Your job as a parent is not always to please. This is true in all things, including the dinner table. Teaching my children that the world is not, in fact, theirs to command is high on my list of things to accomplish in the day.
So I sometimes make things for dinner that I know will be a struggle, like these English Muffin Tuna Melts. I knew my children would not be in love these, because one of my favorite easy lunches for myself is a quick tuna salad on toast, and they always make yucky faces at me while I’m eating it.
TEACHING KIDS TO LIKE TUNA
But you know what? I make them anyway because A) I LOVE Tuna Melts, and these easy English muffins are damn tasty, and B) they need to get used to not always getting exactly what they want.
As my four-year-old’s teacher says on loop: “You get what you get. And you don’t throw a fit!”
Be sure to read the report card below to see how these Tuna Melts actually played out on our dinner table!
MAKING A GOOD TUNA SALAD
For me, a good tuna salad needs a few things:
- It has to have some crunch to it. The last thing you want is a mushy salad, so adding some crunchy veggies such as celery, red onion, and red pepper is a must.
- It has to have balanced flavors. Some lemon or some acid helps balance out the rich flavors in the salad. A pinch of salt and pepper is always a good idea, and maybe even a dollop of mustard!
- Third, and maybe most importantly, try to use good canned tuna. In theory, any canned tuna will work great, but finding a white albacore tuna is a great start to a great salad! Personally, I prefer the oil-packed tuna, but some people prefer water-packed. Either is fine for this recipe.
Once you have the salad mixed up, you can add it to many things. Eat it over lettuce for a true tuna salad, or make a sandwich out of it. These English Muffin Tuna Melts are my new favorite thing, and easy to eat!
HOW TO MAKE THE BEST TUNA MELTS
There are a few things to keep in mind to make these tuna muffin melts really delicious.
For starters, don’t overstuff the muffins. I like to use about two tablespoons of tuna salad per English muffin half. You should be able to make about eight muffin halves out of one batch of tuna salad.
Next, let’s talk soggy muffins. Generally, you might be inclined to toast the muffins to prevent them from getting too soggy. The problem, though, is that if you toast the muffins, they will burn after you bake the melts.
So don’t toast them. Instead, put half a slice of Swiss cheese between the muffin and the tuna salad. That will keep the moisture away from the muffin and prevent it from getting too soggy.
Do those few things, and you’ll have some really delicious tuna muffin melts!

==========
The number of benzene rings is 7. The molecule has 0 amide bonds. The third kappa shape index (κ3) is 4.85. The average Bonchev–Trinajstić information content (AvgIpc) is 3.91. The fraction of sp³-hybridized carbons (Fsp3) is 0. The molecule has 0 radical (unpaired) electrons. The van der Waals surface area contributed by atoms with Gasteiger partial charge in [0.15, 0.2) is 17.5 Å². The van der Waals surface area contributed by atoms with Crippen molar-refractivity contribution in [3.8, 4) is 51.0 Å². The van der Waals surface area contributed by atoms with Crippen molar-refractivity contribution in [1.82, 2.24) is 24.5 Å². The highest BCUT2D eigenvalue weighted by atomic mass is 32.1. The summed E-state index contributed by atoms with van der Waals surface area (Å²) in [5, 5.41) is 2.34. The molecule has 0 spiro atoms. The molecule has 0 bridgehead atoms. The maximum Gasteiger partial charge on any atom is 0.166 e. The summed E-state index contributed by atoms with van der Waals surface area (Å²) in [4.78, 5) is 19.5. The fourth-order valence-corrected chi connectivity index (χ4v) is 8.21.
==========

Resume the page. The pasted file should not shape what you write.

SERVING OPTIONS FOR TUNA MELT MUFFINS
These muffins are great on their own or with a side of steamed vegetables, baked fries, or even a small side salad.
For a light dinner, though, I can eat two or three of these muffins with some of the pickled veggies and be full!
The DAD ADD: Quick Pickled Veggies!
Again, the thing I’m always looking to add to tuna salad is crunch and acidity. So these quick pickled veggies are the perfect addition. I like to keep it simple with thinly sliced carrots and radishes, stirred with some pickles and pickle juice right out of my fridge.
These are pretty addictive and I find myself snacking on them while I wait for the muffins to bake!
THE REPORT CARD
Well, as expected, I faced down a dinner revolt when my kids learned we were having these tuna melt muffins.
It should be noted that they have never had tuna melts before, so their aversion to them was not based on experience.
When I’m expecting a dinner revolt, I recommend trying to calm the situation by asking a lot of questions. I go all Socratic Method on my kids.
- What do you not like about the dinner?
- Do you like other kinds of fish?
- Do you like toast on its own?
- Do you like grilled cheese?
- Do you think Lebron James eats these? (This is a very important question in our house.)
Most of these questions go unanswered, but occasionally you can spark a conversation!
Usually, after a line of questioning, I can get them to at least try a thing. Even if they don’t try it, you can still get them talking about it. Don’t just let them sit there all smug-mug with something you spent money and time on!
But, yeah. My kids tried zero bites of this dinner. Dinner was yogurt and apple sauce on this particular night.
More Kid-Friendly Recipes:
- Goldfish Chicken Tenders
- Easy Chicken Lo Mein
- Broccoli and Cheddar Quesadillas
- Pepperoni Pizza Penna Pasta
- Turkey Sloppy Joes